I can't pay my rent. What help is available to me?

Are you struggling to afford your rental payments? Here’s what you can do to give yourself more time and recover from your current situation.

Australia’s in the midst of a small rental crisis that’s been ticking along since the pandemic began and has only intensified in the last 12 months. It’s why many people are spending so much on rent, and others are struggling to find a home for their families and pets. It’s also why you might live in fear of annoying your landlord.

Going on the latest data from the ABS, there are thought to be around 2.1 million people currently renting their homes from a landlord in Australia. And, with rents on the up, there’s one question on the mind of a lot of people: 

With the cost of living increasing – along with my rent – how will I pay it if something goes wrong? And what happens if I can’t?

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You’re not alone in your situation, even though it might feel like it. Maybe you’ve recently copped a hefty rent increase – or you lost your job and couldn’t work. It could even be a mix of things.

Whatever the reason, being unable to pay rent is no laughing matter. It’s normal to be worried, but it doesn’t mean you’re helpless. If you’re not sure what to do, this guide will help you get started with a plan.

Here’s what you need to know.

TL;DR (Too long; didn’t read)

  • Don’t ignore your situation. Get advice straight away. Not paying your rent could lead to eviction and difficulty renting properties in the future;
  • Speak to your landlord about your issue as soon as possible. It’s not in your interest to miss payments or keep them in the dark; and
  • To safeguard your lease agreement, prioritise paying off your rent arrears before any other non-priority debts.

What to do if you can’t pay your rent

If you’re struggling financially and worried you won’t be able to pay rent, stay calm. Speak to your landlord or property manager as a matter of urgency. Your landlord may be willing to help, especially if you have a history of paying on time.

Speaking to your landlord or property manager as soon as possible is the best way to kickstart a plan of action, as they may be willing to agree to a repayment plan. You should discuss a workable agreement where any arrears are cleared later, but make sure it’s realistic for you and always get evidence of what’s been agreed in writing.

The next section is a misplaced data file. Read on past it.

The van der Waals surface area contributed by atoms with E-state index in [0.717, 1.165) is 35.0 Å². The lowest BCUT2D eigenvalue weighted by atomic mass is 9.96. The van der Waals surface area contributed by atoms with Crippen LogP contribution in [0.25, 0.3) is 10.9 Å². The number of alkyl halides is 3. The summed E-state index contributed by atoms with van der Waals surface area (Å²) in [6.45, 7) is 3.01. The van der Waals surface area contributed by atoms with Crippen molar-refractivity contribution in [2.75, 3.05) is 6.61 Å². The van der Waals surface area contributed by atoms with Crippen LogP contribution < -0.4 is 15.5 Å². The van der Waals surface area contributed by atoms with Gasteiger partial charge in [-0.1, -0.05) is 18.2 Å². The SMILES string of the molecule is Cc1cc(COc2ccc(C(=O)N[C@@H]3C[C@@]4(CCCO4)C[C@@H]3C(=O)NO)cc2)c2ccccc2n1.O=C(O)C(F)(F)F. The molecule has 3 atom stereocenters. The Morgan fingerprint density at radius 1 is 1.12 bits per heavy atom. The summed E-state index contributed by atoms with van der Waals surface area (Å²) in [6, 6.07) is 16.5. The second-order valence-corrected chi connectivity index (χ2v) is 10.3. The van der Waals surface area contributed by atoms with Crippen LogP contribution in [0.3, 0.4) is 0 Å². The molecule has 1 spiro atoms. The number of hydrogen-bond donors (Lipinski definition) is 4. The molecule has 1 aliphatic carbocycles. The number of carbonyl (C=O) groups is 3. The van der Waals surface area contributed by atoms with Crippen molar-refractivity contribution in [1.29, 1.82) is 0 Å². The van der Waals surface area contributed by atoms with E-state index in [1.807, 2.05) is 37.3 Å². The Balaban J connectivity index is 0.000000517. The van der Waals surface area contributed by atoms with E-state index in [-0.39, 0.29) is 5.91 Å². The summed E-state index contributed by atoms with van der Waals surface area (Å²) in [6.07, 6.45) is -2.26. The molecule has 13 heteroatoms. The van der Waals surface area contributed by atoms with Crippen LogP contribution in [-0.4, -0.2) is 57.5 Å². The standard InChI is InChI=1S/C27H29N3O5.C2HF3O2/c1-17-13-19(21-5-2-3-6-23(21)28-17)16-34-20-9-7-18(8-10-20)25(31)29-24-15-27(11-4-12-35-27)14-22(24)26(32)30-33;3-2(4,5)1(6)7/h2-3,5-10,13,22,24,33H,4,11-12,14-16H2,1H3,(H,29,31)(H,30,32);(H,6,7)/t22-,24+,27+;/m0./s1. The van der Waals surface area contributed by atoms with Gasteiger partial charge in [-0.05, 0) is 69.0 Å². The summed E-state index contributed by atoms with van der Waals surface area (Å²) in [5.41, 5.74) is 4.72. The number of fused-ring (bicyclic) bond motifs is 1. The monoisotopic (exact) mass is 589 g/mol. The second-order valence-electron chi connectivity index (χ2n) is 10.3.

But how do I talk to my landlord about the issue? I don’t know where to start!

Tact and good communication go a long way. The best way to approach your landlord about your rent issue is in writing. Be apologetic and explain, in detail, why you can’t afford rent this week/fortnight/month. Emphasise that your struggle is temporary (if it is), and if it isn’t, offer to pay them what you can afford right now.

Your landlord is a human, and they get that renting isn’t easy. They probably also don’t want to go through the hassle of finding a new tenant. Tell them you’re willing to work out an arrangement as soon as possible, and you might be surprised how well things work out.

Should I consider not telling them?

Generally speaking, if you can find a way to make ends meet, there’s no need to raise your landlord’s concern. But if this isn’t the case, you need to talk to them and alert them about your situation.

Can I use my rental bond to cover my rent?

Most likely, this won’t be an option. Landlords and property managers don’t like using this deposit unless it’s for repairs or part of an eviction process. Rental bonds are very rarely used as payments.

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Explore some free options

  • Take whatever help you can get. Applying for assistance or grants may take time, but it will be worth it. 
  • Ask for help from family or friends. Loved ones may be willing to help. If you don’t ask, no one knows you need help.
  • Change your living arrangements. Move in with a loved one and help each other out by divvying up your rent. Moving comes with expenses, and if you’re under a fixed-term lease, you’ll have to weigh up the cost of breaking your lease. Talk to your landlord about what’s negotiable.
  • Can you pick up a roommate? A roommate will give you a little financial cushioning to pay rent on time. Not all agreements will allow you to add a new person to your lease, but now’s a good time to consider it if you have that option.
  • Can you pick up extra work? Don’t underestimate the importance of being able to work when you’re facing financial issues. If you’re able to work, you might be able to pick up a quick gig to pay for any money you’re lacking.

You’re legally responsible for paying rent once you’ve signed a lease agreement. So the next step is to reevaluate your budget and try to ‘find’ money where you can. Consider the following ideas to make life easier:

How to access emergency relief if you need it

If you’re struggling with debt and stretching to afford essential payments like housing, emergency assistance (or emergency relief) from the government and charities can help.

Emergency relief typically provides help on a one-off or short-term basis until your circumstances become more manageable and you get long-term support. Don’t feel ashamed or embarrassed about seeking relief – these organisations help people from all walks of life.

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